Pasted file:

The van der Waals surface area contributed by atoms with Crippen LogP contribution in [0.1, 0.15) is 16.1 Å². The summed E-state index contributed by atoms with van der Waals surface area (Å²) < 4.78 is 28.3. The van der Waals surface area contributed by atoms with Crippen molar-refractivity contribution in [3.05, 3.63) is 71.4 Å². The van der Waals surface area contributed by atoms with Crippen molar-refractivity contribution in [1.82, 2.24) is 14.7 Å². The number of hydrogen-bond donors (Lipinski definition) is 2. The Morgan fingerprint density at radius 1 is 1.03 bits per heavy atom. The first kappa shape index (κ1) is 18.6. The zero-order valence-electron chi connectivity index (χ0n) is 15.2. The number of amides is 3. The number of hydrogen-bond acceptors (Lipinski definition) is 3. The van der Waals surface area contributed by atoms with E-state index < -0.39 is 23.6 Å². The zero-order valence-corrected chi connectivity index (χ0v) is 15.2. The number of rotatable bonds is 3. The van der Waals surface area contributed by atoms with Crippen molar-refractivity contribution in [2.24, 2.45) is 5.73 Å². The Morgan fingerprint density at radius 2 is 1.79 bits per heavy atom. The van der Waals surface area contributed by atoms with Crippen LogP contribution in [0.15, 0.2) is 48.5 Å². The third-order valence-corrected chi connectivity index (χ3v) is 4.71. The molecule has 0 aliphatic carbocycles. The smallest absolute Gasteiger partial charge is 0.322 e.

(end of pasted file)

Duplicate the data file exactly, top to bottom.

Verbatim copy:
The van der Waals surface area contributed by atoms with Crippen LogP contribution in [0.1, 0.15) is 16.1 Å². The summed E-state index contributed by atoms with van der Waals surface area (Å²) < 4.78 is 28.3. The van der Waals surface area contributed by atoms with Crippen molar-refractivity contribution in [3.05, 3.63) is 71.4 Å². The van der Waals surface area contributed by atoms with Crippen molar-refractivity contribution in [1.82, 2.24) is 14.7 Å². The number of hydrogen-bond donors (Lipinski definition) is 2. The Morgan fingerprint density at radius 1 is 1.03 bits per heavy atom. The first kappa shape index (κ1) is 18.6. The zero-order valence-electron chi connectivity index (χ0n) is 15.2. The number of amides is 3. The number of hydrogen-bond acceptors (Lipinski definition) is 3. The van der Waals surface area contributed by atoms with E-state index < -0.39 is 23.6 Å². The zero-order valence-corrected chi connectivity index (χ0v) is 15.2. The number of rotatable bonds is 3. The van der Waals surface area contributed by atoms with Crippen molar-refractivity contribution in [2.24, 2.45) is 5.73 Å². The Morgan fingerprint density at radius 2 is 1.79 bits per heavy atom. The van der Waals surface area contributed by atoms with Crippen LogP contribution in [0.15, 0.2) is 48.5 Å². The third-order valence-corrected chi connectivity index (χ3v) is 4.71. The molecule has 0 aliphatic carbocycles. The smallest absolute Gasteiger partial charge is 0.322 e.